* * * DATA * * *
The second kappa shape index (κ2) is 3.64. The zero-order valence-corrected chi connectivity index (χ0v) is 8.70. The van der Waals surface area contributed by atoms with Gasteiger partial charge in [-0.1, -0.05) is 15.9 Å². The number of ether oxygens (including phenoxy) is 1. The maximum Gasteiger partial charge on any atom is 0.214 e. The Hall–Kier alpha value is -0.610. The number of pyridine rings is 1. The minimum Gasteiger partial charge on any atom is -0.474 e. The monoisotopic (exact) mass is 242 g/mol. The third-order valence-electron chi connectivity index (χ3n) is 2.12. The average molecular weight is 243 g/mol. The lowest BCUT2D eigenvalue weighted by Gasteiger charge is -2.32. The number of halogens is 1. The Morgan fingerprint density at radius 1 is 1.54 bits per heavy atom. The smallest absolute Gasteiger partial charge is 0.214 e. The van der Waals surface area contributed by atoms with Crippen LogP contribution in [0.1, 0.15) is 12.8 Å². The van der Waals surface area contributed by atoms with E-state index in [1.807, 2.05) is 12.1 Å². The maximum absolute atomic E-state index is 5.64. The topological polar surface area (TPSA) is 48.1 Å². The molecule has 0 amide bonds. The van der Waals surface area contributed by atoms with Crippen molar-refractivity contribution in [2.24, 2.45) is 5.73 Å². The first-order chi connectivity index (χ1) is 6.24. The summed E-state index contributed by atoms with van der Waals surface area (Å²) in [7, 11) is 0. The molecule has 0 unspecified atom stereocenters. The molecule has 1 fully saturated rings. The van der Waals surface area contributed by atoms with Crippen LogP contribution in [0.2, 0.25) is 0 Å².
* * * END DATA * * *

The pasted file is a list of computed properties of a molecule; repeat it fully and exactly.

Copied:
The second kappa shape index (κ2) is 3.64. The zero-order valence-corrected chi connectivity index (χ0v) is 8.70. The van der Waals surface area contributed by atoms with Gasteiger partial charge in [-0.1, -0.05) is 15.9 Å². The number of ether oxygens (including phenoxy) is 1. The maximum Gasteiger partial charge on any atom is 0.214 e. The Hall–Kier alpha value is -0.610. The number of pyridine rings is 1. The minimum Gasteiger partial charge on any atom is -0.474 e. The monoisotopic (exact) mass is 242 g/mol. The third-order valence-electron chi connectivity index (χ3n) is 2.12. The average molecular weight is 243 g/mol. The lowest BCUT2D eigenvalue weighted by Gasteiger charge is -2.32. The number of halogens is 1. The Morgan fingerprint density at radius 1 is 1.54 bits per heavy atom. The smallest absolute Gasteiger partial charge is 0.214 e. The van der Waals surface area contributed by atoms with Crippen LogP contribution in [0.1, 0.15) is 12.8 Å². The van der Waals surface area contributed by atoms with E-state index in [1.807, 2.05) is 12.1 Å². The maximum absolute atomic E-state index is 5.64. The topological polar surface area (TPSA) is 48.1 Å². The molecule has 0 amide bonds. The van der Waals surface area contributed by atoms with Crippen molar-refractivity contribution in [2.24, 2.45) is 5.73 Å². The first-order chi connectivity index (χ1) is 6.24. The summed E-state index contributed by atoms with van der Waals surface area (Å²) in [7, 11) is 0. The molecule has 0 unspecified atom stereocenters. The molecule has 1 fully saturated rings. The van der Waals surface area contributed by atoms with Crippen LogP contribution in [0.2, 0.25) is 0 Å².